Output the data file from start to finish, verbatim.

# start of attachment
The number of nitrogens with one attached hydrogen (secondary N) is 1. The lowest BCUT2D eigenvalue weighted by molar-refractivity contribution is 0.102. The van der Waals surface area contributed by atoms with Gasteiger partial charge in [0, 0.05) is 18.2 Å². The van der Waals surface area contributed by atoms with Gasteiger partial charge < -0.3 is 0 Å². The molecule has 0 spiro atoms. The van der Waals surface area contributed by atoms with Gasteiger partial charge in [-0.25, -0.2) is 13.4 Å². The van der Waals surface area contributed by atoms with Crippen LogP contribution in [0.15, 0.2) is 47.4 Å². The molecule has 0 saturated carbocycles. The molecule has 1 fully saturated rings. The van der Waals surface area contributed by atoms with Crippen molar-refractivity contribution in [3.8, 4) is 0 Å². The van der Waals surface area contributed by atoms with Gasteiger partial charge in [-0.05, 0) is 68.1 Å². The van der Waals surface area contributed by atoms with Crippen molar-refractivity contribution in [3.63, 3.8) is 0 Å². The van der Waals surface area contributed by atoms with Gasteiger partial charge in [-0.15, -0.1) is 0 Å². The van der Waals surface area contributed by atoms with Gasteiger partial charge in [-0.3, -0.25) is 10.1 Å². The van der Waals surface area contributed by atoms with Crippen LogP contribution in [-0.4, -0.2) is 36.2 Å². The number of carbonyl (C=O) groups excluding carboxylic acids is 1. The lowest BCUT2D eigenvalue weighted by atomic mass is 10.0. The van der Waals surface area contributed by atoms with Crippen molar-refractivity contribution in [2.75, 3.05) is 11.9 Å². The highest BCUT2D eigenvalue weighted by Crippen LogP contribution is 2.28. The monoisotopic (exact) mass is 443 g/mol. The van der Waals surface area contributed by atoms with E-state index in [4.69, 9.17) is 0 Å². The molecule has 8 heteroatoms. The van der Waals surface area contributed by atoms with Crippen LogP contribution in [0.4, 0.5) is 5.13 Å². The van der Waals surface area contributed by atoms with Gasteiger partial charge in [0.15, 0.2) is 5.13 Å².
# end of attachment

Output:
The number of nitrogens with one attached hydrogen (secondary N) is 1. The lowest BCUT2D eigenvalue weighted by molar-refractivity contribution is 0.102. The van der Waals surface area contributed by atoms with Gasteiger partial charge in [0, 0.05) is 18.2 Å². The van der Waals surface area contributed by atoms with Gasteiger partial charge < -0.3 is 0 Å². The molecule has 0 spiro atoms. The van der Waals surface area contributed by atoms with Gasteiger partial charge in [-0.25, -0.2) is 13.4 Å². The van der Waals surface area contributed by atoms with Crippen LogP contribution in [0.15, 0.2) is 47.4 Å². The molecule has 0 saturated carbocycles. The molecule has 1 fully saturated rings. The van der Waals surface area contributed by atoms with Crippen molar-refractivity contribution in [3.8, 4) is 0 Å². The van der Waals surface area contributed by atoms with Gasteiger partial charge in [-0.05, 0) is 68.1 Å². The van der Waals surface area contributed by atoms with Crippen molar-refractivity contribution in [3.63, 3.8) is 0 Å². The van der Waals surface area contributed by atoms with Gasteiger partial charge in [-0.15, -0.1) is 0 Å². The van der Waals surface area contributed by atoms with Gasteiger partial charge in [-0.3, -0.25) is 10.1 Å². The van der Waals surface area contributed by atoms with Crippen LogP contribution in [-0.4, -0.2) is 36.2 Å². The number of carbonyl (C=O) groups excluding carboxylic acids is 1. The lowest BCUT2D eigenvalue weighted by atomic mass is 10.0. The van der Waals surface area contributed by atoms with Crippen molar-refractivity contribution in [2.75, 3.05) is 11.9 Å². The highest BCUT2D eigenvalue weighted by Crippen LogP contribution is 2.28. The monoisotopic (exact) mass is 443 g/mol. The van der Waals surface area contributed by atoms with E-state index in [4.69, 9.17) is 0 Å². The molecule has 8 heteroatoms. The van der Waals surface area contributed by atoms with Crippen LogP contribution in [0.4, 0.5) is 5.13 Å². The van der Waals surface area contributed by atoms with Gasteiger partial charge in [0.15, 0.2) is 5.13 Å².